What is fluency? Fluency is the ability to read accurately, with automaticity, and with prosody. (Put simply, prosody refers to reading with intonation, expression, and attention to punctuation.)

So why is fluency so important? Ultimately, fluency assists readers with comprehension. If students can read the words on the page with ease and use punctuation to guide their phrasing, they will be able to focus on the meaning of the text itself.

On the other hand, consider someone who does not read with fluency: the reading is likely choppy and the reader may spend considerable time decoding the words on the page. This lack of accuracy, automaticity, and prosody, makes comprehension difficult.

How do we support our students with fluency, especially if decoding the text is difficult?

  • First and foremost, read aloud daily! Pay attention to your own fluency when you do. This modelling is essential.
  • Talk about the importance of fluency with your students to help them understand why they need to reread text.
  • Teach within a growth mindset: “I can’t read this fluently yet but with practice…”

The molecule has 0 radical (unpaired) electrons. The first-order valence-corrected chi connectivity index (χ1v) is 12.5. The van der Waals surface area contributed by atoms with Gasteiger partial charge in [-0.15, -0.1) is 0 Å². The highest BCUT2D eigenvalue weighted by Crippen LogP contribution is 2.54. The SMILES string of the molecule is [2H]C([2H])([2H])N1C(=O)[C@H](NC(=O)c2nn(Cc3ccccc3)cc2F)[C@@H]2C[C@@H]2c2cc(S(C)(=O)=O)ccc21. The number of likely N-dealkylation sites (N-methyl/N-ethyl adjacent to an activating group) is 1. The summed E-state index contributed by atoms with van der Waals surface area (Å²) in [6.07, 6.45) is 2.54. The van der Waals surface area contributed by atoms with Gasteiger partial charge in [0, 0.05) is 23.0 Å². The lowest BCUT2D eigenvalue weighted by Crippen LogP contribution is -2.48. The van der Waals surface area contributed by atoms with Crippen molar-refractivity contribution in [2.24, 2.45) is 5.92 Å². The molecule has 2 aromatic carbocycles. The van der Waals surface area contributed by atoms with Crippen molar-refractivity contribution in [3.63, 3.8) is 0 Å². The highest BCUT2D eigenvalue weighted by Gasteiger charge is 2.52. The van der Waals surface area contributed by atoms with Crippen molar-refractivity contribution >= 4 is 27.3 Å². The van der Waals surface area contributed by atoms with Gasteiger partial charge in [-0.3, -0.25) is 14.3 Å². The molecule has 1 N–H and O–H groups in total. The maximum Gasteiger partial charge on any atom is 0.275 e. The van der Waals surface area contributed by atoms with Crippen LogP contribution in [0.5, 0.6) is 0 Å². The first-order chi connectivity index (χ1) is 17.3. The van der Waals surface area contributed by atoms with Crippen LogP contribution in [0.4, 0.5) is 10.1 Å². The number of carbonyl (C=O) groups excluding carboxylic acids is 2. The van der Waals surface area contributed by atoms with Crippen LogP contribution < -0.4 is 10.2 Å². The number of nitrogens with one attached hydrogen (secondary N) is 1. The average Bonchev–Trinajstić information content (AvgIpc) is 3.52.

• Give students many opportunities to reread text. Readers’ theatre and choral reading provide natural reasons to reread. (When students know they will eventually have an audience, they are more inclined to practice.)
  • Practice rereading regular classroom texts including cross-curricular material. Instead of reverting to round robin reading (which draws attention to individual readers and likely causes anxiety for many), regularly pair up students to practice reading a passage, a page, or a paragraph out loud. Remind them of the purposes before you begin: fluency first, and ultimately, improved comprehension.
  • Intentionally embed regular fluency practice into your classroom each week.

One of the benefits of a focus on fluency becomes increased confidence in students! Why not include fluency instruction in your classroom?